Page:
Five lessons from the opening weekend of the World Cup, according to SIMON BORCHARDT.
Fortune favours the brave
The Boks were leading 32-29 at Brighton Stadium when Japan twice turned down a shot at goal that would have earned them a memorable draw. Instead, they pushed for a match-winning try, which eventually came a full four minutes after the hooter. It was a brave decision from captain Michael Leitch that allowed his Brave Blossoms to pull off the biggest upset in the history of Test rugby.
Eddie Jones is still a master tactician
If the result of the match was close, the battle between the two coaches in Brighton wasn't, as Jones totally out-thought Heyneke Meyer. Japan were able to force seven turnovers, because they only committed one tackler to the ruck with the Boks sending in four men at a time. After two or three rucks, the Boks had several men on the ground, with Japan then being able to flood the breakdown and steal the ball. Jones also ensured that there were always three defenders back to collect the kick, and that his players cut the Boks down around the ankles.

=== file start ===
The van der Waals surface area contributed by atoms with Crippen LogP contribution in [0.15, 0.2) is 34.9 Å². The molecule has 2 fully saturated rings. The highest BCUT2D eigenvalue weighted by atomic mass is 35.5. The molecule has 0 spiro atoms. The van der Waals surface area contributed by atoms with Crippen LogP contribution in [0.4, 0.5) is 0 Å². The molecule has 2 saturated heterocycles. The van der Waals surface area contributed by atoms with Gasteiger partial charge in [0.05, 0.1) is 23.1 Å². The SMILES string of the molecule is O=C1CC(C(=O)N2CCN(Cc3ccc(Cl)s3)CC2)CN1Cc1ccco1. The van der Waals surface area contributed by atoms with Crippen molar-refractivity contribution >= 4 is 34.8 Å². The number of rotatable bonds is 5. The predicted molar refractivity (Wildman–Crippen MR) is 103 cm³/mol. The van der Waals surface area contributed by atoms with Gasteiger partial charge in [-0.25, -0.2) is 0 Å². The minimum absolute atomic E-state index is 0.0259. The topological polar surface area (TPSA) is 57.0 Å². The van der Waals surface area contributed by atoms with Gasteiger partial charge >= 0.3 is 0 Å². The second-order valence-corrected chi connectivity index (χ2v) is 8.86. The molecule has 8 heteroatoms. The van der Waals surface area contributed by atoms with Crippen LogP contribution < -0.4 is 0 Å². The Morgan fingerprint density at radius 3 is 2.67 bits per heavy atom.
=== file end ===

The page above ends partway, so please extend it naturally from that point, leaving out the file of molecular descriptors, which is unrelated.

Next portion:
Sonny Bill Williams can make a big impact off the bench
Williams replaced Ma'a Nonu in the 46th minute of the All Blacks' match against Argentina, and proved to be the most influential of the replacements as they fought back from 16-12 down to win 26-16. With his second touch of the ball, he broke away down the blindside before making a freakish offload in the tackle. So surprised was Nehe Milner-Skudder by that bit of skill that he knocked the ball on with an open tryline beckoning. Williams's performance showed why he is an indispensable member of the match 23 and has given coach Steve Hansen a selection headache.
The All Blacks must improve their discipline
New Zealand had to play with 13 men at one stage at Wembley following two yellow cards. Richie McCaw admitted that his foot trip of Juan Martín Fernandéz Lobbe was 'dumb' and put his team under pressure, as was Conrad Smith's cynical infringement at the breakdown soon afterwards. While they didn't prove costly in terms of the result, that may not be the case against a better team than Argentina.
England's scrum is still not right
Stuart Lancaster would have been delighted with his side's bonus-point win against Fiji at Twickenham, but concerned about the scrum. On one occasion, England messed up a scrum on their line immediately after Fiji had had a try disallowed. It wasn't a one-off either, as England conceded three scrum penalties against France in their World Cup warm-up in Paris and were also dominated up front by Ireland at Twickenham. Former England No 8 Lawrence Dallaglio suggested the forwards weren't working together at scrum-time on Friday night, which is something they will need to address before the big pool clashes against Wales and the Wallabies.
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